This may indicate that Poroschenko is now the US - and shared opposition - candidate for the post of prime minister in a transition "national unity" government. Poroschenko is ideally suited for the role: he was economy ministry in a Yanukovych government in 2012, and foreign minister and security council head under previous president Victor Yushchenko.
Oligarch Poroschenko, like Yatseniuk, is fluent in English and staunchly pro-western, despite his car and confectionary businesses having strong links to Russia. An experienced operator, his political career seemed to be over due to his close association with discredited former president Yushchenko, who in 2010 when attempting re-election scored only 5%.
But Poroschenko has skilfully put himself at the forefront of the Euromaidan demonstrations, with his Fifth Channel TV station switching to round-the-clock coverage of the demonstrations., which were sparked by President Viktor Yanukovych's refusal at the end of November to sign off on a longstanding deal to bring Ukraine closer to the EU. He has even reached a presidential rating of around 9%, neck and neck with Yatseniuk.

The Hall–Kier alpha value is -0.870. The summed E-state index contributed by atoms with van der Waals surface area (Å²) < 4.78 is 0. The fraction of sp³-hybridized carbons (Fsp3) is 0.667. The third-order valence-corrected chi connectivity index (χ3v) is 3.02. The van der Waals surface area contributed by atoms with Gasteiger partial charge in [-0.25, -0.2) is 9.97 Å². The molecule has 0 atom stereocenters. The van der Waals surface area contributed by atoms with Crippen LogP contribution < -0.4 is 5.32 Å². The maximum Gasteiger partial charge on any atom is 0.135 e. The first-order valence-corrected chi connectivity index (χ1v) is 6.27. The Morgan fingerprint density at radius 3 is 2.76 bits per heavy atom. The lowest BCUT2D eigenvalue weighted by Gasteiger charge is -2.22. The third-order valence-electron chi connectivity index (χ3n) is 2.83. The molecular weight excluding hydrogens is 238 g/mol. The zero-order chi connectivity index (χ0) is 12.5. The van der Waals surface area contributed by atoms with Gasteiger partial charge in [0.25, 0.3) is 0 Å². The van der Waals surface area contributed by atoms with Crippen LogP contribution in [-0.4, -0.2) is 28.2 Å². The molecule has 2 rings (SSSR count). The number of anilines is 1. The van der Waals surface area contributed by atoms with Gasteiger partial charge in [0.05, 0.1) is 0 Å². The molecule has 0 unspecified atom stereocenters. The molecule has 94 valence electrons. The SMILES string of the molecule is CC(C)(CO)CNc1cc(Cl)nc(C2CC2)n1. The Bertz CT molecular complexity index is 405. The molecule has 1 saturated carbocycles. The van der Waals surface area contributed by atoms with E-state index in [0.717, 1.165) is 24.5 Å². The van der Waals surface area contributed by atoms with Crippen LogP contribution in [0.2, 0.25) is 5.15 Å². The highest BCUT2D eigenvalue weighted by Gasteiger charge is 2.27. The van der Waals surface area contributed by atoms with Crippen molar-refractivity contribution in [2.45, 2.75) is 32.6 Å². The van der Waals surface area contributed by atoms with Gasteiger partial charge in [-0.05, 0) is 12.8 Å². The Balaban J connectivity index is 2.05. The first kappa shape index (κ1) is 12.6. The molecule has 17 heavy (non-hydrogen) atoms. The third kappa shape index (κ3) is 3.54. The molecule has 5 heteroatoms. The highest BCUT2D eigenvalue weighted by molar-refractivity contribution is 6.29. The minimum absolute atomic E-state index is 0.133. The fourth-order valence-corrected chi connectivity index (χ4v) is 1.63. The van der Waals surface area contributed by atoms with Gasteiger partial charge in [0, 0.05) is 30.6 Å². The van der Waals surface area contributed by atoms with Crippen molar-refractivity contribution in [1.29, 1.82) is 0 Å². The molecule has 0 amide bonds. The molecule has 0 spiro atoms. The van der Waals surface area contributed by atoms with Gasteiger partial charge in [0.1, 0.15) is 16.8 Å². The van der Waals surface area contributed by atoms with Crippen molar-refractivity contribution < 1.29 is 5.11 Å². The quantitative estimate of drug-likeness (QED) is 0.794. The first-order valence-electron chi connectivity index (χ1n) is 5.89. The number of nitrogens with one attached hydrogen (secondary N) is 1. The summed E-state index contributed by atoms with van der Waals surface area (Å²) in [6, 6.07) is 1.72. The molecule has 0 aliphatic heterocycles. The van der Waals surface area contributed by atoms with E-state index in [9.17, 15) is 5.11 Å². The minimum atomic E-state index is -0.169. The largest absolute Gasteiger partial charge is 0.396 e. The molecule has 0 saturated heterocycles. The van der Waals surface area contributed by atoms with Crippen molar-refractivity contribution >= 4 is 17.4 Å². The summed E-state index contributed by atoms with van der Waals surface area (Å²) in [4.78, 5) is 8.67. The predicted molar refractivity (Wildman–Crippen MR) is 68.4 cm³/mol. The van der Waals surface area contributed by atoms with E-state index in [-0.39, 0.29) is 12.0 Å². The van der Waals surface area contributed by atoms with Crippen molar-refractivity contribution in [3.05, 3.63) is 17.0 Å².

But unlike Yatseniuk, Poroschenko has no political force behind him despite being an MP, and thus may stand to gain by taking the job as prime minister. He is also likely to be amenable to Yanukovych, partly thanks to his previous record of service under the incumbent president, but also due to his strong lobbying for the EU to sign an Association Agreement with Ukraine, as well as support for the continued jailing of Yulia Tymoshenko, whom Yushchenko and Poroschenko regard as justly imprisoned.
Responsibility for the leaking of the phone-tapped conversation between the two US officials may well lie with Russia, according to the US. The giveaway: Russian officials were the first to Tweet the link to the YouTube file. The Kremlin's interest in the conversation lies in Nuland literally dropping the 'F-bomb' on the EU: telling Pyatt to "fuck the EU" for going soft on Ukraine. Ironically, the very recording and the leaking of the call confirms US apprehension, expressed by Pyatt in the call, that Russia would seek to "torpedo the plans" for any opposition-led government as soon as it started to gain height.
According to a Senate staffer, "the Senate view is that not only are the Europeans deluded in their desire for harmony, but they actively want to avoid seeing a European leader deposed, because it sets a bad example."
"Nuland's words could come from the heart of most Ukrainian EU-experts and several Western Ukraine experts," says Andreas Umland, a prominent German expert on Ukraine.
In addition, the tapping of the calls supports US claims that all countries extensively use advanced surveillance technologies to spy on each other, and that the revelations by the whistleblowing former contractor at the National Security Agency, Edward Snowden, about the US espionage and surveillance activities including of close allies simply reflects what is standard international practice.